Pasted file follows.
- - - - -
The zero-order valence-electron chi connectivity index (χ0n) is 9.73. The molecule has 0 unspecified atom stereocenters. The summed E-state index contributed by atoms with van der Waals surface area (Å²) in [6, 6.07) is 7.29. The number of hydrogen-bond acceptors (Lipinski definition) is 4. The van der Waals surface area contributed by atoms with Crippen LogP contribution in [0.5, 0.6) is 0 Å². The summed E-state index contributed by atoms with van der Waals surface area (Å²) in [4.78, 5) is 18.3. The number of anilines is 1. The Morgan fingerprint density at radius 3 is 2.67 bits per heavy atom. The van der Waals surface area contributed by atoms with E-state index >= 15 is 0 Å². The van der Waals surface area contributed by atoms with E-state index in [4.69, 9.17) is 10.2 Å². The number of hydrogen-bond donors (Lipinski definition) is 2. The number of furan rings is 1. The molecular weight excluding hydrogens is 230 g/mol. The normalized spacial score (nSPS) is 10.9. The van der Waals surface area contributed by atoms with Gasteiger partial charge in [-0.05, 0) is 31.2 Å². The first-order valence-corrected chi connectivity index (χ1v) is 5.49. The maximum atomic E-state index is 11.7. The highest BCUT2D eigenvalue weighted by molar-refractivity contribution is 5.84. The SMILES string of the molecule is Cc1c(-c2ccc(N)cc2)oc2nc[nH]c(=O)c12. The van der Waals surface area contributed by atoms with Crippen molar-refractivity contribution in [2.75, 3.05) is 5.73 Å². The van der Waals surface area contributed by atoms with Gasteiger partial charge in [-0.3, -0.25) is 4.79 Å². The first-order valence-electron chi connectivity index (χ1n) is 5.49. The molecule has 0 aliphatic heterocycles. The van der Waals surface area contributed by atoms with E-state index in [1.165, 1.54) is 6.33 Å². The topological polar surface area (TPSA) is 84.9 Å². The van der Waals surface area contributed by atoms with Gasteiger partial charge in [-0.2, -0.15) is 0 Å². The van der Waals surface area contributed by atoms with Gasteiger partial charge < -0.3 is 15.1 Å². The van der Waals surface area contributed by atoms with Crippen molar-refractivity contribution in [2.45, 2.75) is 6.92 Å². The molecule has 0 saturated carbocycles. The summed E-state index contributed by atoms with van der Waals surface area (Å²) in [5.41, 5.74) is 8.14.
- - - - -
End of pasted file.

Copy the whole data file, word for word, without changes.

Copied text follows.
The zero-order valence-electron chi connectivity index (χ0n) is 9.73. The molecule has 0 unspecified atom stereocenters. The summed E-state index contributed by atoms with van der Waals surface area (Å²) in [6, 6.07) is 7.29. The number of hydrogen-bond acceptors (Lipinski definition) is 4. The van der Waals surface area contributed by atoms with Crippen LogP contribution in [0.5, 0.6) is 0 Å². The summed E-state index contributed by atoms with van der Waals surface area (Å²) in [4.78, 5) is 18.3. The number of anilines is 1. The Morgan fingerprint density at radius 3 is 2.67 bits per heavy atom. The van der Waals surface area contributed by atoms with E-state index >= 15 is 0 Å². The van der Waals surface area contributed by atoms with E-state index in [4.69, 9.17) is 10.2 Å². The number of hydrogen-bond donors (Lipinski definition) is 2. The number of furan rings is 1. The molecular weight excluding hydrogens is 230 g/mol. The normalized spacial score (nSPS) is 10.9. The van der Waals surface area contributed by atoms with Gasteiger partial charge in [-0.05, 0) is 31.2 Å². The first-order valence-corrected chi connectivity index (χ1v) is 5.49. The maximum atomic E-state index is 11.7. The highest BCUT2D eigenvalue weighted by molar-refractivity contribution is 5.84. The SMILES string of the molecule is Cc1c(-c2ccc(N)cc2)oc2nc[nH]c(=O)c12. The van der Waals surface area contributed by atoms with Crippen molar-refractivity contribution in [2.75, 3.05) is 5.73 Å². The van der Waals surface area contributed by atoms with Gasteiger partial charge in [-0.3, -0.25) is 4.79 Å². The first-order valence-electron chi connectivity index (χ1n) is 5.49. The molecule has 0 aliphatic heterocycles. The van der Waals surface area contributed by atoms with E-state index in [1.165, 1.54) is 6.33 Å². The topological polar surface area (TPSA) is 84.9 Å². The van der Waals surface area contributed by atoms with Gasteiger partial charge in [-0.2, -0.15) is 0 Å². The van der Waals surface area contributed by atoms with Gasteiger partial charge < -0.3 is 15.1 Å². The van der Waals surface area contributed by atoms with Crippen molar-refractivity contribution in [2.45, 2.75) is 6.92 Å². The molecule has 0 saturated carbocycles. The summed E-state index contributed by atoms with van der Waals surface area (Å²) in [5.41, 5.74) is 8.14.